Death (and Life) Comes to the Archbishop

Anxious Bench | 5/23/2018 | Staff
moemajor (Posted by) Level 3
Click For Photo: http://wp.production.patheos.com/blogs/sites/168/2018/05/Death-Comes-for-the-Archbishop.jpg

The standard popular narrative of American religion follows the arrival of the Pilgrims to the New World, where they spread the good news of liberty and capitalism across the continent. God bless America!

On the surface, Willa Cather’s Death Comes for the Archbishop seems to reinforce all that. Father Latour, a Catholic priest moving from East to West, intends to missionize the noble savages. He is regal and pious. Indeed, his “bowed head was not that of an ordinary man—it was built for the seat of a fine intelligence. His brow was open, generous, reflective, his features handsome and somewhat severe.” He resembles the mythical George Washington praying at Valley Forge. Cather continues, “He had a kind of courtesy toward himself, toward his beasts, toward the juniper tree before which he knelt, and the God whom he was addressing.”

Cather - Death - Comes - Archbishop - Paean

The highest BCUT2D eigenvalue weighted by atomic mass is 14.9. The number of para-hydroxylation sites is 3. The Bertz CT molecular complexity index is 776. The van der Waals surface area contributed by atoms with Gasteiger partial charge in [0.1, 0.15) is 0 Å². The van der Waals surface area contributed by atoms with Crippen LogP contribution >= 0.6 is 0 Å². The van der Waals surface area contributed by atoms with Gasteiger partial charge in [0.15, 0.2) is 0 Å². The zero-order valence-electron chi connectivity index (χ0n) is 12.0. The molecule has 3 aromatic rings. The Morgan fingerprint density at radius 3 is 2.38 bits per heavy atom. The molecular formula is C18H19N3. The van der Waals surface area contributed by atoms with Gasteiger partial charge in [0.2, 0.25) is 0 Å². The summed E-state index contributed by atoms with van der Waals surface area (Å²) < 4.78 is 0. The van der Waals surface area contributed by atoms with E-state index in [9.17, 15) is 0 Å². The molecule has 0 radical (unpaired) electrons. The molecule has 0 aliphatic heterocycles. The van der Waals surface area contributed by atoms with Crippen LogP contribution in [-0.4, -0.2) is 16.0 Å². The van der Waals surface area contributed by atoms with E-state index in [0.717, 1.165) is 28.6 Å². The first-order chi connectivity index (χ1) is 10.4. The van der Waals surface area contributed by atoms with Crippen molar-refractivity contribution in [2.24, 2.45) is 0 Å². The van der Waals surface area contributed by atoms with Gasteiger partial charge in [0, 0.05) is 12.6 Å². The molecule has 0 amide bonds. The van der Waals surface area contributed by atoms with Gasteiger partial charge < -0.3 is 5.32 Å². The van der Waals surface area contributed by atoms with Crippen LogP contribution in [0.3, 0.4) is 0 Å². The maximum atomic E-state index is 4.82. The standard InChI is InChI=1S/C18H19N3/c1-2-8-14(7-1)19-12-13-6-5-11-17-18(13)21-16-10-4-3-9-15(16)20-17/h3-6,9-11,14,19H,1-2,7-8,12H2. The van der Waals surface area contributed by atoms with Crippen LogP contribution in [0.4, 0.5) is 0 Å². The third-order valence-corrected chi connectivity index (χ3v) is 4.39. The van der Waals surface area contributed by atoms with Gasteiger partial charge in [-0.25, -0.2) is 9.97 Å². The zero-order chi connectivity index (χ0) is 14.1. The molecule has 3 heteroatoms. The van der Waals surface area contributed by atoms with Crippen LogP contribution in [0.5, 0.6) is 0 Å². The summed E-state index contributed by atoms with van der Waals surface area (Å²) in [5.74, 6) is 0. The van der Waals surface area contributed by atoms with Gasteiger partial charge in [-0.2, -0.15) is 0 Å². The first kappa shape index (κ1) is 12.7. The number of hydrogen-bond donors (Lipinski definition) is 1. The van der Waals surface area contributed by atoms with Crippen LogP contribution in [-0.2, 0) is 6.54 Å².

Cather, however, complicates the usual narrative. Death Comes for the Archbishop is not a paean to America. Indeed, the United States is not even the main character. Beginning in France and ending in Mexico, the priest shows just how transnational America has always been. Latour’s frames are Native American territory and European empires. The Italian Wars and the election of new popes shape even the wilds of New Mexico. Latour might embrace the new land, but he is nonetheless nostalgic about the Old World, especially his native France, waxing rhapsodic about “towering peaks of his native mountains, the comeliness of the villages, the cleanness of the country-side, the beautiful lines and cloisters of his own college.”

Nor is this a Protestant story. American religion here takes the form of cathedrals, ecclesial hierarchies, miraculous mirages, Marian devotion, venerations of the saints, and celebrations of the Eucharist. It explores many Catholicisms that range from the generosity of Latour to the imperious cruelty of Friar Baltazar to...
(Excerpt) Read more at: Anxious Bench
Wake Up To Breaking News!
Sign In or Register to comment.

Welcome to Long Room!

Where The World Finds Its News!